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More spending, more credit card use expected this holiday season

by Peter Andrew

One of the recurring themes on this website is the encouragement of readers to use their credit cards as often as they responsibly can. There are a number of solidly incontrovertible reasons why this form of plastic is objectively better for good money managers than other payment methods -- including debit cards.

Credit cards gaining ground again

So it was cheering to see that more Americans are finally turning their backs on debit cards, and again embracing their credit cards -- especially as the Federal Reserve reckons credit card debt actually fell by 2.9 percent in the third quarter of 2013. Credit card use is good, but unmanageable debt on that plastic can be very, very bad.

The good news came on Nov. 11 in a study published by The Nilson Report. This found that, after two decades in which debit cards increased their share of transactions by volume every year compared with credit cards, that trend finally reversed in 2012. Better yet, the firm's analysts are forecasting that, by 2017, 54.72 percent of purchase volume is going to be generated from credit cards, compared with 45.28 percent from debit cards.

Using plastic this holiday season

So it looks as if credit cards will be more in evidence this holiday season, although only 29 percent of consumers plan actually to borrow to fund their seasonal purchases. That number is a finding from a different study, the 2013 Discover Annual Holiday Survey. Presumably, many of the 55 percent who told researchers they intend to pay with savings are going to put the purchases on their cards, and then pay down the balance completely when the next statement arrives.

That's a smart move: They should get all the benefits that come from using a credit card (the best fraud protection, and possibly rewards and perks, such as extended warranties) without paying a penny for the privilege. By the way, the survey also found that 40 percent of those who are going to borrow expect also to use some of the miles, points or cash back they've accumulated on their rewards credit cards to reduce their overall shopping bill.

Discover doesn't say how the remaining 16 percent, who won't be borrowing or using savings, are going to pay. Maybe they're all Scrooges or shoplifters.

How we holiday shop

Yet another recent study, the 2013 U.S. Holiday Shopping Survey Results from Accenture, reveals more about how consumers shop, and the factors that influence them when they're doing so. It's also a joy for fans of neologisms. Who knew that "showrooming" is the practice of checking out gift items in brick-and-mortar stores, and then price checking and purchasing online? Or that "webrooming" is, far from having anything to do with your and my sweeping something, the opposite: researching online, then buying in-store. Apparently 63 percent of respondents said they were somewhat or very likely to do the former this year, and 65 percent the latter.

There's mixed news for doom mongers who are convinced that a debt-fueled consumer boom is set to launch the country into another financial meltdown. When respondents were asked to choose phrases that best described their holiday season spending plans, they picked:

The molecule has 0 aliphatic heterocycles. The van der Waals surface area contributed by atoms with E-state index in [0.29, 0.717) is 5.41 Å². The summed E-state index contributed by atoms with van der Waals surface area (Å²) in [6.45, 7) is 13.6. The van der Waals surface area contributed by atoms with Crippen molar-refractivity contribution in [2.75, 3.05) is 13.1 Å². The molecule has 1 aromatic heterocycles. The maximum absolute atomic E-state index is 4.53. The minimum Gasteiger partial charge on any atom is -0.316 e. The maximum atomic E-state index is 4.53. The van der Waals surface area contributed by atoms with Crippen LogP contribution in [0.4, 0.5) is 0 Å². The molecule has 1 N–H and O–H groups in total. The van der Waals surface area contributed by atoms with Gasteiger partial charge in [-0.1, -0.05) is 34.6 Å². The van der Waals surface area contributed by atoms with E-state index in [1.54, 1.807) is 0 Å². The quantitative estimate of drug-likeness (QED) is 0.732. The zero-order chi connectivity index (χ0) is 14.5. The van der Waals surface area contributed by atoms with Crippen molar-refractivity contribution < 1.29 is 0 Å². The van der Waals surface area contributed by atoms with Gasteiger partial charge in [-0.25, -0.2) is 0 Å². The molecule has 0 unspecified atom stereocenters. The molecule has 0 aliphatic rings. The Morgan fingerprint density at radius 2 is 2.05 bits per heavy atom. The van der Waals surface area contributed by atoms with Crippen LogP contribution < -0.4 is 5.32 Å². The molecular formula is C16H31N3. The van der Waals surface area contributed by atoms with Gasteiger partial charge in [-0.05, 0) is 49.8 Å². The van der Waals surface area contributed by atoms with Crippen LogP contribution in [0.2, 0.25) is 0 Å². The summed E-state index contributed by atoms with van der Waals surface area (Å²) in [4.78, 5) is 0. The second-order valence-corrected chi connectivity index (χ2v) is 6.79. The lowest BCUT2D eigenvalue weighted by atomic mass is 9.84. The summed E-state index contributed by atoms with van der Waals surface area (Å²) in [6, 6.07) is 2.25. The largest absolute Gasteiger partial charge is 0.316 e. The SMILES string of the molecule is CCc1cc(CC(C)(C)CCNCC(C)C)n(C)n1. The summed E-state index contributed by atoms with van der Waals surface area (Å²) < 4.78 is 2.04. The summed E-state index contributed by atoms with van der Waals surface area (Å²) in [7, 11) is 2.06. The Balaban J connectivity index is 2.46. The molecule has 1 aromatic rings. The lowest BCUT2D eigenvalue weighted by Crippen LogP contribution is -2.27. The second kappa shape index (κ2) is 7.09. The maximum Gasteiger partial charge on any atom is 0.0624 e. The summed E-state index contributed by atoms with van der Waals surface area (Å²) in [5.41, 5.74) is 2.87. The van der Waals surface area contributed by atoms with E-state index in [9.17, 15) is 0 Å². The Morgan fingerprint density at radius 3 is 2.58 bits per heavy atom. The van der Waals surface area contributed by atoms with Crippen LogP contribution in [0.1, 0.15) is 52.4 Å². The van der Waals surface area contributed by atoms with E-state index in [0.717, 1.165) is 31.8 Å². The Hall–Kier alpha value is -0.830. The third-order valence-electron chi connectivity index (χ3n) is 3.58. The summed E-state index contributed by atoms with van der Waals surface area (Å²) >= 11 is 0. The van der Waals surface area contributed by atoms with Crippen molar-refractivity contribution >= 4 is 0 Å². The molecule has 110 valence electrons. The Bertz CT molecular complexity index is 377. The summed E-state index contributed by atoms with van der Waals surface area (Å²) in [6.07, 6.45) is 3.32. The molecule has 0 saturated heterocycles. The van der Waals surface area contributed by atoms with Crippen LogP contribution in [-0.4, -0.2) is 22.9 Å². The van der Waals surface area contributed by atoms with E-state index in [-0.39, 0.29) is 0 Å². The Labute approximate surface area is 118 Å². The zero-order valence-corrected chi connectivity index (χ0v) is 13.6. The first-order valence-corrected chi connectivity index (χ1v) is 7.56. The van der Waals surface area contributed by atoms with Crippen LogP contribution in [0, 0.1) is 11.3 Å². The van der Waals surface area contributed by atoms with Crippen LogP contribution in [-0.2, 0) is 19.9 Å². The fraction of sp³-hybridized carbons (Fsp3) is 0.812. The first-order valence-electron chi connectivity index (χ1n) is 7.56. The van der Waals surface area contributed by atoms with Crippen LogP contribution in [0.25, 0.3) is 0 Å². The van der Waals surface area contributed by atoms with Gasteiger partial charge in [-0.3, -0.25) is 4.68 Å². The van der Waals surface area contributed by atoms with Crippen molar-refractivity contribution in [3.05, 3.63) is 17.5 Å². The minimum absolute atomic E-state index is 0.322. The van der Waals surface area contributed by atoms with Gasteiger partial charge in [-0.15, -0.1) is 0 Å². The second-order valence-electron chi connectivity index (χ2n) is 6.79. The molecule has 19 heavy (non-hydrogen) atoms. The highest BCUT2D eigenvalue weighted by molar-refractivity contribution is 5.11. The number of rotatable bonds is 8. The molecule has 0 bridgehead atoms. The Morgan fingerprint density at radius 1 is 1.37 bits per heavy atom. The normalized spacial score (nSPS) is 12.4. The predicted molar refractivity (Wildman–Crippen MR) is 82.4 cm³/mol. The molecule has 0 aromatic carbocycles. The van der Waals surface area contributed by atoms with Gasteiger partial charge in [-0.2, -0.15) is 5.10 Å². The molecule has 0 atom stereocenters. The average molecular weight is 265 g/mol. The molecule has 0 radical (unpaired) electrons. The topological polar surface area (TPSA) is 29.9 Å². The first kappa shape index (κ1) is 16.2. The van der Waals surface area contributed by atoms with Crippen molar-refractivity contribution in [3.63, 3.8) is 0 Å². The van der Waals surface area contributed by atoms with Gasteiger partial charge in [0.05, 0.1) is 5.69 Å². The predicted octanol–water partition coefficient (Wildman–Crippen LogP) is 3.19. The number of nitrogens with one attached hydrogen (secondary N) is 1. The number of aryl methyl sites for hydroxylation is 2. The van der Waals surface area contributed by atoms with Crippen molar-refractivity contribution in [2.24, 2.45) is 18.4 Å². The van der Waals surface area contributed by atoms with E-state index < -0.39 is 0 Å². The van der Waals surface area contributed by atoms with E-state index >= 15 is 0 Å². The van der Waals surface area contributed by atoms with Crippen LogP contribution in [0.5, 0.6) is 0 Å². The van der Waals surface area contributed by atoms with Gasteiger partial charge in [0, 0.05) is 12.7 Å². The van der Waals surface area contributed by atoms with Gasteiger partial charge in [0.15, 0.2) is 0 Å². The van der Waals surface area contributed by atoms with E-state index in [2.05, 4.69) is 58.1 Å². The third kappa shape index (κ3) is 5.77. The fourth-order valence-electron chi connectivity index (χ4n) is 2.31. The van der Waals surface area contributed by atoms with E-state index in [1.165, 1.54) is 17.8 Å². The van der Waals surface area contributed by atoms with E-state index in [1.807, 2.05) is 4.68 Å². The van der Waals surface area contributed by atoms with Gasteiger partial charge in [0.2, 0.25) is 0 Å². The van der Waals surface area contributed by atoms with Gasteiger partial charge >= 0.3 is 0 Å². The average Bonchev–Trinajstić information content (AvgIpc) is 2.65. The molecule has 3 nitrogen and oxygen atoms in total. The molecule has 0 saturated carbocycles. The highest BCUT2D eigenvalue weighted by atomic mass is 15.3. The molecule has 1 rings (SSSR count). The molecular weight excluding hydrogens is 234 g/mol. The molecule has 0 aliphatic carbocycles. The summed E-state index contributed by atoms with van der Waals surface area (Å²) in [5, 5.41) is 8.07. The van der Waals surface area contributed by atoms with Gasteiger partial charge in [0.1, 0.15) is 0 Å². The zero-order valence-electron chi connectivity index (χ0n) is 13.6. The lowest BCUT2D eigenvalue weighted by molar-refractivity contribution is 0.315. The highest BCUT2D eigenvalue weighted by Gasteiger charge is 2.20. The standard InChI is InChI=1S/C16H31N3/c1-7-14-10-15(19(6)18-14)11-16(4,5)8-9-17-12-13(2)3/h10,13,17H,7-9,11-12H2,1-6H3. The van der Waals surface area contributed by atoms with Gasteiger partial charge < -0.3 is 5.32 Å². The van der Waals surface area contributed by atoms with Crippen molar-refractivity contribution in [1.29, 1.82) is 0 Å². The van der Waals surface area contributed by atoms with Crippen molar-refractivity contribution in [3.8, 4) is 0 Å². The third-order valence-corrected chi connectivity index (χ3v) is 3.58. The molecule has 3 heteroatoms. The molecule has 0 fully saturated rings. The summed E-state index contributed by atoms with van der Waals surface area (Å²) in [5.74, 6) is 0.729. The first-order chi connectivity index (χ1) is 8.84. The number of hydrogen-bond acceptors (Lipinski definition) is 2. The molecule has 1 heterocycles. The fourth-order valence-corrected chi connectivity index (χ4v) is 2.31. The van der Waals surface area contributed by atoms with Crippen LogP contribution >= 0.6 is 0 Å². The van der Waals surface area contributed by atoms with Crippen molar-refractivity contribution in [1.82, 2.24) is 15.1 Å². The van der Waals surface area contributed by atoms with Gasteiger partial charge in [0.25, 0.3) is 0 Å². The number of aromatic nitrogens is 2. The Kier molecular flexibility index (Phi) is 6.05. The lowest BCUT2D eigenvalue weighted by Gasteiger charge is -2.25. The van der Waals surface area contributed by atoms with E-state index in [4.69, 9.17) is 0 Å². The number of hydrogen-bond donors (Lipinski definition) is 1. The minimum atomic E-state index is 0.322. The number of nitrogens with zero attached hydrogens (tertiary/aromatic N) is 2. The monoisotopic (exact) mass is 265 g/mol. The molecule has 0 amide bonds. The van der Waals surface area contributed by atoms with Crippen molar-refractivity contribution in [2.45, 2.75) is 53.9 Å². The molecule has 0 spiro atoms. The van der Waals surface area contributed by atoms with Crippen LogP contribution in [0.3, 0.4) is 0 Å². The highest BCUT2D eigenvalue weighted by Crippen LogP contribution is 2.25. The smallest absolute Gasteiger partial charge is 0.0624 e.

• Sensible: 58 percent
  • Focused on the essentials and close family: 49 percent
  • Thrifty: 37 percent
  • Cautious: 33 percent

However, some chose "carefree," "splurge," "unrestrained" or "extravagant." Just as well, perhaps, there were many fewer of those, between 4 and 8 percent. Even so, if 8 percent of Americans are going to be carefree about their spending this quarter, you could be looking at tens of millions of people facing financial hangovers come new year.


That good news/bad news narrative continues when it comes to personal budgets for seasonal spending. An impressive 53 percent claimed they had set such a budget, with a cap on the total number of dollars they'd expend.

However, when asked whether they might overspend, 12 percent admitted they were very likely to, while another 34 percent said the eventuality was somewhat likely. With another 4 percent saying they were unsure, that's fully half of virtuous budgeteers acknowledging they're not wholly committed to restraining themselves. So very slightly over one in four Americans (half of the half who've set a budget) are saying they seriously plan to stick to their holiday spending plans -- and most of those say it's unlikely (rather than very unlikely) that they'll do so.

Be of good cheer

None of this needs be too serious. The Discover survey revealed that, on average, consumers plan to spend $1,014 this holiday season. Bust those budgets by 10 or 20 percent, and you're looking at a possible unforeseen debt of $100 or $200. Even with credit card rates as high as they are, that's unlikely to cause many sleepless nights, and probably most Americans could clear such a balance during the first quarter of next year.

This article started out celebrating the fact that many Americans are re-embracing their credit cards. And that remains the case. They (the cards) are great when you treat them like debit cards, and completely pay down your balance every month. Indeed, there's nothing wrong with using them to iron out the occasional highs and lows of dollar traffic that nearly all consumers experience at the intersections of their incomes with their expenditures.

However, if you're finding your card balances only ever increase, it could be time to observe the Stop sign. Do yourself a favor, and pay cash this holiday season.

Published 11/25/13

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